âu chuyện “cổ tích” khởi đầu nhiều năm về trước, khi có một ông “Bụt” người Úc, cựu VĐV chèo thuyền, du lịch Hà Nội, ngụ tại một khách sạn ven hồ Tây và thấy đội tuyển tập chèo trên hồ. “Ngứa nghề”, ông già này bèn xuống “chỉ đạo”, “hỗ trợ”, sau đó trở lại Hà Nội nhiều lần, “viện trợ” nhiều mẫu thuyền đua Olympic mới nhất, những phương pháp tập luyện mới nhất. Thế là mọi chuyện bắt đầu thay đổi, những giáo án và thiết kế thuyền cũ kỹ từ thời Sô-viết không thể vô địch, nhưng các loại mới thì có thể. Đội nữ thì như thế, các nam VĐV vẫn còn đang ngồi khóc chờ Bụt hiện ra!?
aving some more time this week to finish this very small piece of work: a pulley system for lifting the weights up and down. Then ensemble everything together: the sliding seat, the rotating foot rest (note the pair of sandals tied on it). Initial testing gave satisfactory results, though some adjustments are still needed here and there! 😀
Rowing the machine is quite like riding a bicycle on long distance, it seems light and easy at first, but it gets more and more demanding the longer you row. That’s a perfect machine for exercising many of your body’s muscles. I made a quick video capture with my phone to show how the machine works below (sorry for the poor lighting condition).
ave some times this week to continue working on my rowing machine. First is the basket used to contain weights (just some bricks instead of those iron weight plates). It runs on 4 small plastic wheels lying on 2 wooden rails. A system of line and 3 blocks is used to move the weights basket sliding up and down in an near – vertical manner (75 degrees).
It’s only when I first try running the machine that I’ve found out it is making so much noises, the 8 wheels on wooden rails. I decided to change from the slanted design (4th image) to an upright one (5th image). The weights would run up and down by a system of lines and pulleys, rather than running on rails. Proceed slowly as I have little free time for the moment.
hy a rowing machine!? First, it is among the best exercising methods which helps building the most groups of muscles. Second, to be used as a complementary way besides kayak paddling, especially when I don’t have time to go to the river, or when I do have, but the tide does not permit a convenient sortie. Below is my on – going building progress.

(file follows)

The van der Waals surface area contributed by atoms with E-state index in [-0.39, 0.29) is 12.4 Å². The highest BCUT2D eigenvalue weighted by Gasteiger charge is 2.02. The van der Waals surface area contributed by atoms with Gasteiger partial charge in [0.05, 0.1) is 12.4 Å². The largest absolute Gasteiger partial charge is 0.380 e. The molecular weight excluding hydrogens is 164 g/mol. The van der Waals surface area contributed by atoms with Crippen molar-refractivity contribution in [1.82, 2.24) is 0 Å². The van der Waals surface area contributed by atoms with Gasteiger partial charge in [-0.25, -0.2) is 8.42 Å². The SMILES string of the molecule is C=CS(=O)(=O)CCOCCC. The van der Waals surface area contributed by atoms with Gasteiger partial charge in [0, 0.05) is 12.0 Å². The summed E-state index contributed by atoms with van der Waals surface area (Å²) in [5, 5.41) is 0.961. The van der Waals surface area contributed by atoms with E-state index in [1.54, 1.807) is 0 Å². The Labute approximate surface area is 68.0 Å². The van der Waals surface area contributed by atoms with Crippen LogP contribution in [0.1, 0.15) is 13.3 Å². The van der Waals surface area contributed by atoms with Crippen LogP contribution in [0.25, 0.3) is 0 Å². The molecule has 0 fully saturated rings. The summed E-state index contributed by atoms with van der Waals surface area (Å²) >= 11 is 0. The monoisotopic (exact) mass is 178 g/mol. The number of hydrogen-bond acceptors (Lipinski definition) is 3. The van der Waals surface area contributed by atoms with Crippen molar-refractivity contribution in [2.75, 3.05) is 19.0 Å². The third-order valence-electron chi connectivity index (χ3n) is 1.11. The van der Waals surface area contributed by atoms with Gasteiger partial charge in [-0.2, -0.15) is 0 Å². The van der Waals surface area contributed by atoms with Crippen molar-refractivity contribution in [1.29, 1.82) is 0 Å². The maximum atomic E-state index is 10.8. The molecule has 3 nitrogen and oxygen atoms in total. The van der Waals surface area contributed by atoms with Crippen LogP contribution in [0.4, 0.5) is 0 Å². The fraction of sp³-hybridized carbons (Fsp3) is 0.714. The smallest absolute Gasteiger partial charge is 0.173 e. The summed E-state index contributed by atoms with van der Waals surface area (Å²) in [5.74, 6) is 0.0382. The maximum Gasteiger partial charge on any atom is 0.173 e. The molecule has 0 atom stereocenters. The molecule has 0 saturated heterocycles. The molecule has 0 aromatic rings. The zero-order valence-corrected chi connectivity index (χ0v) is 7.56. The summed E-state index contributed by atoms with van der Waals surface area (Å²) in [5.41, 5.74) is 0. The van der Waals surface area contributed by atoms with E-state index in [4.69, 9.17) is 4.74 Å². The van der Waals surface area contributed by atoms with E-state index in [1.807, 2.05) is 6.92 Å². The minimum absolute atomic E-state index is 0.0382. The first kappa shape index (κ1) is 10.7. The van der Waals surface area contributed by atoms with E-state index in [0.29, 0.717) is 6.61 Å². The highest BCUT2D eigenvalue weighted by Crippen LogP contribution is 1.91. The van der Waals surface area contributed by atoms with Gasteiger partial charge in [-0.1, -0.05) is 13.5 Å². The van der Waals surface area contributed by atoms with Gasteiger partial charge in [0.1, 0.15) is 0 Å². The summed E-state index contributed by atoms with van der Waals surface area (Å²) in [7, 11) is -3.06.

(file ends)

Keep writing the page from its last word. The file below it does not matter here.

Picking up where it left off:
Most of the rowing machine’s frame is made from cheap MDF, glued, stapled and screwed together, then painted outside with thinned epoxy to strengthen the MDF a bit. Some important parts are made from wood, e.g: rails for the sliding seat… I use 4 small white hard – plastic wheels with ball bearing for durability, and for the sliding motion to be smooth.
arely I recap newspapers but I do this time, to tell about our ‘golden girls’ at SeaGames 2015 (South East Asian Olympics), which is being held in Singapore. Everybody knows these already, so just mention a few:
Nguyễn Thị Ánh Viên: 18 year old, going on 19, participated in 11 swimming events, won 8 gold medals, broke 8 records, all within her 6 days session at SeaGames this year. Her feast is simply ground – breaking, in addition to the fact that, for the last 50 years, Vietnam has not produced any big name in swimming compared to other countries in the region. She stole the show and has no match in all contents: freestyle, butterfly, medley, backstroke, breaststroke, a ‘rare bird’ Vietnam can be proud of. It’s so fascinating to see her at the finishing line looking back at all her opponents half pool’s length behind! With these achievements, she would be surely promoted from an (army) captain to major, the youngest in our history!
Trương Thị Phương: gold medal (canoeing, single, 200 m), leads the silver by 2 seconds, more than one boat’s length. There’s has been debating whether the girl can swim or not, cause after finishing, her boat capsized and she frighteningly stick to the canoe waiting for the rescue team to come. I’ve been following closed enough to know this: more than 1 year ago, when joining the team, she was nearly dismissed by the coach finding out that she can not swim. It was only for her talent that she was kept in, with a promise to learn swimming immediately. But even so, to all the debating: so what… she is only 16, and still learning…